Jacob is a young man used to getting everything he wants. For several years, he has been living in a happy homosexual partnership with Jørgen, and one night Jacob decides to pop the big ... See full summary »
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Paris 1913. Coco Chanel is infatuated with the rich and handsome Boy Capel, but she is also compelled by her work. Igor Stravinsky's The Rite of Spring is about to be performed. The ... See full summary »
A Baptist preacher from Harlem gets stranded in a provincial Danish town, after a bus accident involving his touring gospel choir. Alone amidst suspicious Danes, he teaches the local church... See full summary »
Leo and Louise are a young couple living together in Copenhagen. Leo often goes out with his friends while Louise usually stays home. But when Louise tells Leo she's pregnant, a spark is ... See full summary »
Nicolas Winding Refn
Rikke Louise Andersson
The last wish of the dying "Monk" is for his foster child, Harald, to find his real son, Ludvig. But the latter is currently in a Swedish prison cell. Peter and Martin - the two chefs - ... See full summary »
Lasse Spang Olsen
Tomas Villum Jensen
Jacob is a young man used to getting everything he wants. For several years, he has been living in a happy homosexual partnership with Jørgen, and one night Jacob decides to pop the big question to Jørgen. Jørgen happily accepts Jacobs marriage proposal, but then something happens: Jacob falls in love with a girl, and not just any girl. The girl is Caroline, married to Jørgens younger brother Tom. Jacob's life suddenly gets very complicated, trying to figure out whether he wants to spend his life with Jørgen or Caroline. Most of all, he wants both! When Caroline gets pregnant with Jacob, matters are even more complicated. Written by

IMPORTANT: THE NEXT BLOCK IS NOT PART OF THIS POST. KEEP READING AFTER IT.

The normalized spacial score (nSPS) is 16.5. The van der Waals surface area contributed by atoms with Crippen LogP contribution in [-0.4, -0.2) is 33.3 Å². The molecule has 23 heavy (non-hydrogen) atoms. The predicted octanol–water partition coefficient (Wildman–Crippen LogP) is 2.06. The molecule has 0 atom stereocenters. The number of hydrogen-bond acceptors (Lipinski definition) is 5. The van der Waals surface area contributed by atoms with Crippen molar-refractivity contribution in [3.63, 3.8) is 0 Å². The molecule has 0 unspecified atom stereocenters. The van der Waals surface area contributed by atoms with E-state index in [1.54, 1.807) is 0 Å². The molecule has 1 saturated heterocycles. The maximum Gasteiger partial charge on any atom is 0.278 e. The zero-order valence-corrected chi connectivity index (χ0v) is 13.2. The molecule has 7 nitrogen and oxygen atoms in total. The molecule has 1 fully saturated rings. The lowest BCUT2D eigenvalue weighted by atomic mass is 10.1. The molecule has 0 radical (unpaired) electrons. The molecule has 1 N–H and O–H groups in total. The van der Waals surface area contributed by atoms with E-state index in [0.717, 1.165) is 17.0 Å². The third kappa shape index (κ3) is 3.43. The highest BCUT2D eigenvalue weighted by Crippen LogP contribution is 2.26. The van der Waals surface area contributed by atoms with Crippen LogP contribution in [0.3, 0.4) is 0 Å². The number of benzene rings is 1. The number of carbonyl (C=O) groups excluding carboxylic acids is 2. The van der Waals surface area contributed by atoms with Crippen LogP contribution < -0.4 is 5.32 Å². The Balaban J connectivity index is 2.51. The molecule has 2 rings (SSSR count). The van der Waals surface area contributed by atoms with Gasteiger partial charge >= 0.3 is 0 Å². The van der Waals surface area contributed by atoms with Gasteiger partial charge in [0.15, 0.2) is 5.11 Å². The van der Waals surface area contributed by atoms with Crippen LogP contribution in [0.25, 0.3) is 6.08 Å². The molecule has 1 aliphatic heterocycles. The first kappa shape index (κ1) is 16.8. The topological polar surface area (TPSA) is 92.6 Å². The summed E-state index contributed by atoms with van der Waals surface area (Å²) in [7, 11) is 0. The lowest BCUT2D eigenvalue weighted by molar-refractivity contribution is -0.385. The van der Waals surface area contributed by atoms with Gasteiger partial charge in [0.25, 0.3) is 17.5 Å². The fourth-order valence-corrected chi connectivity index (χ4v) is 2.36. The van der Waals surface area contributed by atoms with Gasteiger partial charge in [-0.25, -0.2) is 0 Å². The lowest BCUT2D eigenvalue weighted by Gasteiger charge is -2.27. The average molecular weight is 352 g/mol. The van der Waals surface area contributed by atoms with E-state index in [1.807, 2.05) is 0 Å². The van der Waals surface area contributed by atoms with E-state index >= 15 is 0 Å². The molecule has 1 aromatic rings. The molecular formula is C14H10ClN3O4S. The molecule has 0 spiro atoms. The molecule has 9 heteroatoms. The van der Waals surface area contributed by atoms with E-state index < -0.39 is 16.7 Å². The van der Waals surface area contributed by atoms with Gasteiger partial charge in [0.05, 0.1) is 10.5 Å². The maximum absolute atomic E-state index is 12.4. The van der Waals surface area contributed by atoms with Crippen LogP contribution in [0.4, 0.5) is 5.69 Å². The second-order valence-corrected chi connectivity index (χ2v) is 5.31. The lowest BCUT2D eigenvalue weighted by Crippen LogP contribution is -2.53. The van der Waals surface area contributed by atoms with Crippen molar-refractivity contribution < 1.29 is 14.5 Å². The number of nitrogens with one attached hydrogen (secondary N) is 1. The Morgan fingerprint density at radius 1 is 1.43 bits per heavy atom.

The person Sørmand who Frederik talks about all the time is finally revealed in the photos during the end credits. It turns out to be the real-life TV host Søren Kaster who among other things was the first host of the Danish version of "Jeopardy!". See more »
During the end credits photos show what happens later. E.g. the happy family with the new baby, Mads with the female cop, etc. See more »
I wasn't sure what to expect from this movie, which in some ways probably helps. Going in with absolutely no expectations about any of the performers (or the director) may have helped make my experience more enjoyable.
The best thing about this film is Troels Lyby, who seems to have hot on just the right combination of humor, sadness, realism and indecision for "Jorgen." Particularly good is the scene where his friends try to cheer him up as his partner packs up to leave. His slow disintegration during lunch is an example of really good acting. He never lets his character get too maudlin or too "I'm putting on the cheery face for you" (as an American actor would have done).